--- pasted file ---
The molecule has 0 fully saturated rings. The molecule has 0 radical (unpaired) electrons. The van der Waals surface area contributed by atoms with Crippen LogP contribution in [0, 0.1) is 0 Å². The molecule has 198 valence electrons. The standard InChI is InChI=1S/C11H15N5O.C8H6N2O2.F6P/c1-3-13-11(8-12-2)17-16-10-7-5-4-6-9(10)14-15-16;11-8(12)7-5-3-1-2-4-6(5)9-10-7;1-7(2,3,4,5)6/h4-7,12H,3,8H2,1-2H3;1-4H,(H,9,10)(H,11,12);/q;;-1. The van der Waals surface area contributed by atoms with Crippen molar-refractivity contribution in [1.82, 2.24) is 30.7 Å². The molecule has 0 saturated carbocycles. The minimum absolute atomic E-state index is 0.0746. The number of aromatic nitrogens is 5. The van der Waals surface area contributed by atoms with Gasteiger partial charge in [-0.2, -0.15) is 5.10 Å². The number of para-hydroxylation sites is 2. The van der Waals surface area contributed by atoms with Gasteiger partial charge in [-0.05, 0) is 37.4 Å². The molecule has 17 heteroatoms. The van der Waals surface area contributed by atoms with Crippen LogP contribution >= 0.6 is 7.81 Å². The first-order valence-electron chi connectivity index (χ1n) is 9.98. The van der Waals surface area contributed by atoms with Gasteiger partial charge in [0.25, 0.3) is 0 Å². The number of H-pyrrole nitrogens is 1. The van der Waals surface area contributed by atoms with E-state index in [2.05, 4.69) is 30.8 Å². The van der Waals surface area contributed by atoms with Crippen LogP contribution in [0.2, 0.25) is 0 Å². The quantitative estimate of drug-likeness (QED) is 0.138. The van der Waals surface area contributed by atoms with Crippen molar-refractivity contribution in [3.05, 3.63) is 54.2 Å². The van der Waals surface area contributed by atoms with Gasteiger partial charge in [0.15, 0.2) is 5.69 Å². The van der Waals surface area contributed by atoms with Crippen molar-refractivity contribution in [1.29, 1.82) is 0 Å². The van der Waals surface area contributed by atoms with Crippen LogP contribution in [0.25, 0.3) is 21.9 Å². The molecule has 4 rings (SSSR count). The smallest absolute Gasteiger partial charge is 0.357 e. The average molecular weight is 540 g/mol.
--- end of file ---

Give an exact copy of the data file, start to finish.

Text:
The molecule has 0 fully saturated rings. The molecule has 0 radical (unpaired) electrons. The van der Waals surface area contributed by atoms with Crippen LogP contribution in [0, 0.1) is 0 Å². The molecule has 198 valence electrons. The standard InChI is InChI=1S/C11H15N5O.C8H6N2O2.F6P/c1-3-13-11(8-12-2)17-16-10-7-5-4-6-9(10)14-15-16;11-8(12)7-5-3-1-2-4-6(5)9-10-7;1-7(2,3,4,5)6/h4-7,12H,3,8H2,1-2H3;1-4H,(H,9,10)(H,11,12);/q;;-1. The van der Waals surface area contributed by atoms with Crippen molar-refractivity contribution in [1.82, 2.24) is 30.7 Å². The molecule has 0 saturated carbocycles. The minimum absolute atomic E-state index is 0.0746. The number of aromatic nitrogens is 5. The van der Waals surface area contributed by atoms with Gasteiger partial charge in [-0.2, -0.15) is 5.10 Å². The number of para-hydroxylation sites is 2. The van der Waals surface area contributed by atoms with Gasteiger partial charge in [-0.05, 0) is 37.4 Å². The molecule has 17 heteroatoms. The van der Waals surface area contributed by atoms with Crippen LogP contribution >= 0.6 is 7.81 Å². The first-order valence-electron chi connectivity index (χ1n) is 9.98. The van der Waals surface area contributed by atoms with Gasteiger partial charge in [0.25, 0.3) is 0 Å². The number of H-pyrrole nitrogens is 1. The van der Waals surface area contributed by atoms with E-state index in [2.05, 4.69) is 30.8 Å². The van der Waals surface area contributed by atoms with Crippen LogP contribution in [0.2, 0.25) is 0 Å². The quantitative estimate of drug-likeness (QED) is 0.138. The van der Waals surface area contributed by atoms with Crippen molar-refractivity contribution in [3.05, 3.63) is 54.2 Å². The van der Waals surface area contributed by atoms with Gasteiger partial charge in [0.15, 0.2) is 5.69 Å². The van der Waals surface area contributed by atoms with Crippen molar-refractivity contribution in [1.29, 1.82) is 0 Å². The van der Waals surface area contributed by atoms with Crippen LogP contribution in [0.25, 0.3) is 21.9 Å². The molecule has 4 rings (SSSR count). The smallest absolute Gasteiger partial charge is 0.357 e. The average molecular weight is 540 g/mol.